Rolex watches are renowned worldwide for their construction and reliability. In fact, each Rolex watch undergoes extreme testing before it is allowed to go on sale. The unique oyster case design dates from 1926 and is an instantly recognizable feature of each Rolex watch. The case gets its name because it clamps shut just like an oyster shell. The case survives underwater because of its design which includes a screw-down back and bezel and a waterproof winding crown. In 1927, a young swimmer named Mercedes Gleitze swam the English Channel wearing a Rolex Oyster watch. The swimmer’s watch was functioning well following more than ten hours in cold water. The Rolex Explorer is a worthy descendent of this design and is one of Rolex’s most iconic watches.
The Rolex Explorer’s Fascinating History
1953 is the year when Sir Edmund Hillary and his team famously reached the summit of Mt. Everest. At 29,029 ft. (8,848 meters), Mt. Everest is the highest mountain in the world. On the ascent, the climbers endured extreme weather conditions. Legend has it that each climber wore a Rolex Oyster Perpetual watch which functioned properly and kept accurate time. To commemorate this feat and honor the watches worn, Rolex introduced the Rolex Explorer in the same year.
Why the Rolex Explorer is Unique
The Rolex Explorer was specifically designed to withstand extreme elements found in all kinds of explorations. The watch is made from extremely hard, anti-corrosive 904L steel and is highly waterproof to 330 feet (100 meters). Its self-winding movement utilizes a special lubrication, enabling it to function at extreme temperatures.
The Updated Design of the Rolex Explorer
The original design of the Rolex Explorer was quite minimalist. Since its inception in 1953, the watch has been redesigned for a sleek and sophisticated look. The modern Rolex Explorer, introduced in 2010, is built with a stylish stainless steel case and bracelet. The bracelet has a double-locking mechanism and a half-link adjustment. Today’s Rolex weighs in at 2.1 lbs. and measures 39mm, only a little larger than the 36mm original.
Easy to Read Dial
The Rolex Explorer is available with an easy-to-read sapphire dial window in either white or matte black. Sapphire is a very durable crystal, about three times harder than mineral crystals and twenty times harder than acrylic crystals. Its glow-in-the-dark Chromalight hands and hour markers glow twice as long those of other watches using only standard luminescent materials.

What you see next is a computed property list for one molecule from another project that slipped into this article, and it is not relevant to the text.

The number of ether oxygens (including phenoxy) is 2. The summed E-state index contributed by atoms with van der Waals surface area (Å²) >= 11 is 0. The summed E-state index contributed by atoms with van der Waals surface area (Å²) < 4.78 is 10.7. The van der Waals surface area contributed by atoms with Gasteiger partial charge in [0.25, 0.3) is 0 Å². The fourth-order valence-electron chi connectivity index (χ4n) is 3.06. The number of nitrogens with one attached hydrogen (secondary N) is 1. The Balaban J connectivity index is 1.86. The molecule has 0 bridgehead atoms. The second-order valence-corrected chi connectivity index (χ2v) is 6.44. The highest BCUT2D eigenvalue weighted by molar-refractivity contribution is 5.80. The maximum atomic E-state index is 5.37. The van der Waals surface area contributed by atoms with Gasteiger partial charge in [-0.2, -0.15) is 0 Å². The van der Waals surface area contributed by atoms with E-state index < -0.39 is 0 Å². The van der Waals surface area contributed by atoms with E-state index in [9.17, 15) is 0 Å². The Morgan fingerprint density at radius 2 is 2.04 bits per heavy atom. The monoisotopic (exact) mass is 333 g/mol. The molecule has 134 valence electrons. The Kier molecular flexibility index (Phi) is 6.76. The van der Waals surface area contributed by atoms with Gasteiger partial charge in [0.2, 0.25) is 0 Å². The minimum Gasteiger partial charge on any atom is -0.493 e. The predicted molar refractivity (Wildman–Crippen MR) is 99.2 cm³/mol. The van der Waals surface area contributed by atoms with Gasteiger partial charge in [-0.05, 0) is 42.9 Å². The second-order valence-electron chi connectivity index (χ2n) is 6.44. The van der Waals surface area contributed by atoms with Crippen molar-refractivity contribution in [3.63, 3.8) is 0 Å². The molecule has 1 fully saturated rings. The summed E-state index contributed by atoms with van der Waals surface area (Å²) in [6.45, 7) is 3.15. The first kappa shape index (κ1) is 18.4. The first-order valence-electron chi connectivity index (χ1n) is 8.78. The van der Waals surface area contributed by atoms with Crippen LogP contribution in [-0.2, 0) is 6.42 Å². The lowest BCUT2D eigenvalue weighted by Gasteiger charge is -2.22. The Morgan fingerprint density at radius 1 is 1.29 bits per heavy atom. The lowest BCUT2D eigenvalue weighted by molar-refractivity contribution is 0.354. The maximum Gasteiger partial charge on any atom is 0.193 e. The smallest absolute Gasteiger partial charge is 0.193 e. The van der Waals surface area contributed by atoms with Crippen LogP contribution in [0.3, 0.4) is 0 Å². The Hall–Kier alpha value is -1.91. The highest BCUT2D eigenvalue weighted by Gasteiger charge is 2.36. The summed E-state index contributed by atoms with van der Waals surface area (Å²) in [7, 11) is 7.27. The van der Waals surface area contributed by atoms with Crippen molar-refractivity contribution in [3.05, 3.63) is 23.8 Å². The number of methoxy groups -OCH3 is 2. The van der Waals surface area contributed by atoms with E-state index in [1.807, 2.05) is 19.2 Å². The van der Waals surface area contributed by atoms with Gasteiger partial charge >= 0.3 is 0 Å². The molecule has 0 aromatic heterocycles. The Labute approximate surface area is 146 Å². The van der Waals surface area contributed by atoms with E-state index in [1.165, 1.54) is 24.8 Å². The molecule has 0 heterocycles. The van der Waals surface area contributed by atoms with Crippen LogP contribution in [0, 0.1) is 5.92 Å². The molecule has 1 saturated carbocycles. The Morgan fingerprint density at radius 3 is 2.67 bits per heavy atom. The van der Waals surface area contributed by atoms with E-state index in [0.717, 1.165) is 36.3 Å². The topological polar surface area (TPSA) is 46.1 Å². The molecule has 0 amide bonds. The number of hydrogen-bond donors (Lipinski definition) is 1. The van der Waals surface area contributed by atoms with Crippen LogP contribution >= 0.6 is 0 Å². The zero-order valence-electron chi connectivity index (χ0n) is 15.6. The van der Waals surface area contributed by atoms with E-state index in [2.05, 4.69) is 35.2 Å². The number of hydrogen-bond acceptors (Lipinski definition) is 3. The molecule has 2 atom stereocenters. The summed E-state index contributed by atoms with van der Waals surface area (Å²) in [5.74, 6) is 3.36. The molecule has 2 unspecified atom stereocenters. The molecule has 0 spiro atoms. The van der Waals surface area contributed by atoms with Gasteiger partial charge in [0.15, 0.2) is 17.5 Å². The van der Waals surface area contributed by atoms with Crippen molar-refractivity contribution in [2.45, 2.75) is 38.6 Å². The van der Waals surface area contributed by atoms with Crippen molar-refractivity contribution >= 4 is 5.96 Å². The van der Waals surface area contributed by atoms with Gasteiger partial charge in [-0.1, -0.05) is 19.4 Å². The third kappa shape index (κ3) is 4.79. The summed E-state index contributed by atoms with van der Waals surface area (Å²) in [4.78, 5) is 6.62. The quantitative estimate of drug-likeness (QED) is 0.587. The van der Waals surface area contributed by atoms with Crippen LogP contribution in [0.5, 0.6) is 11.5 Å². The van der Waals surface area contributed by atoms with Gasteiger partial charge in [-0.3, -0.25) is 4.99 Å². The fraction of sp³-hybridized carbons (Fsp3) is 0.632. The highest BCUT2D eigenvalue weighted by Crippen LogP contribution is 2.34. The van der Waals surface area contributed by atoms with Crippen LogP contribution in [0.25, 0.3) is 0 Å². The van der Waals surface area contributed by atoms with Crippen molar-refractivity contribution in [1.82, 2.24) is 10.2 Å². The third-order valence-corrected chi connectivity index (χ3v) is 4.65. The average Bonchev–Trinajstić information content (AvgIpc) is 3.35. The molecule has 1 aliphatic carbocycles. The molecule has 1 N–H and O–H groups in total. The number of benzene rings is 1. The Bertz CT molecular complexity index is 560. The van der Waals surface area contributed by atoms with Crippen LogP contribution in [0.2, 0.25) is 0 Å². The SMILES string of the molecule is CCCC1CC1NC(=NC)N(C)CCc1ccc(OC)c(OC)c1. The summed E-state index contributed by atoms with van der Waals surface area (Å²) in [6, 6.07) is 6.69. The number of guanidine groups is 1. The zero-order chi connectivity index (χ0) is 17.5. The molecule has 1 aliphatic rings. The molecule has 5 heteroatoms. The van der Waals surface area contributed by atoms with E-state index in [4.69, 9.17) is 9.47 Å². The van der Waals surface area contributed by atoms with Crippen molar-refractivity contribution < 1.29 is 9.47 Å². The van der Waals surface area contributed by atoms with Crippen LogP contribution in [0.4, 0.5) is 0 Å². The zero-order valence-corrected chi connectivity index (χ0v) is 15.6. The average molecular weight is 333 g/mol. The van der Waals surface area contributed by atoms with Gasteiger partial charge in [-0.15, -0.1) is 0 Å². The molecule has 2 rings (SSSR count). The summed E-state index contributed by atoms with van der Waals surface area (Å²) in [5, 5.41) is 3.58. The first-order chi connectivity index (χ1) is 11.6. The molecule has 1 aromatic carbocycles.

The Rolex Explorer II
In 1971, the Rolex Explorer II became available. It is specifically designed to be worn by cave divers. The watch features an orange-colored, 24-hour hand. The orange color is extremely useful where adventurers can’t distinguish between day or night because they can’t see the sun. This capability also makes the watch useful for explorations in polar regions. Early Explorer II models came with a large orange arrow at the end of the orange 24-hour hand. Later models feature a white arrow at the end of a slimmer orange 24-hour hand. Other features of the Explorer II are a date window and a bezel with 24-hour graduations. The Explorer II has a stainless steel case and bracelet and is available with either a white or black dial.
The Rolex Explorer and Rolex Explorer II are the perfect watches to wear on any adventurous exploration. They are especially ideal where extreme conditions are likely to be encountered. Whether the experience is above the earth or below it, the Rolex Explorer is the perfect time-keeping companion. To quote Rolex:
“Look in all the dictionaries, there is no word for what we do. It’s not ‘tradition’, though our craft is timeless. ‘Limitless’ is too limiting. ‘Enduring’ is not enduring enough. ‘Innovation’ can only begin to describe it. We sculpt, paint and explore. But explorers, sculptors and painters we are not. This is the only thing we make. The only thing we will ever make. There is no word for what we do. There’s only a way. The Rolex Way.”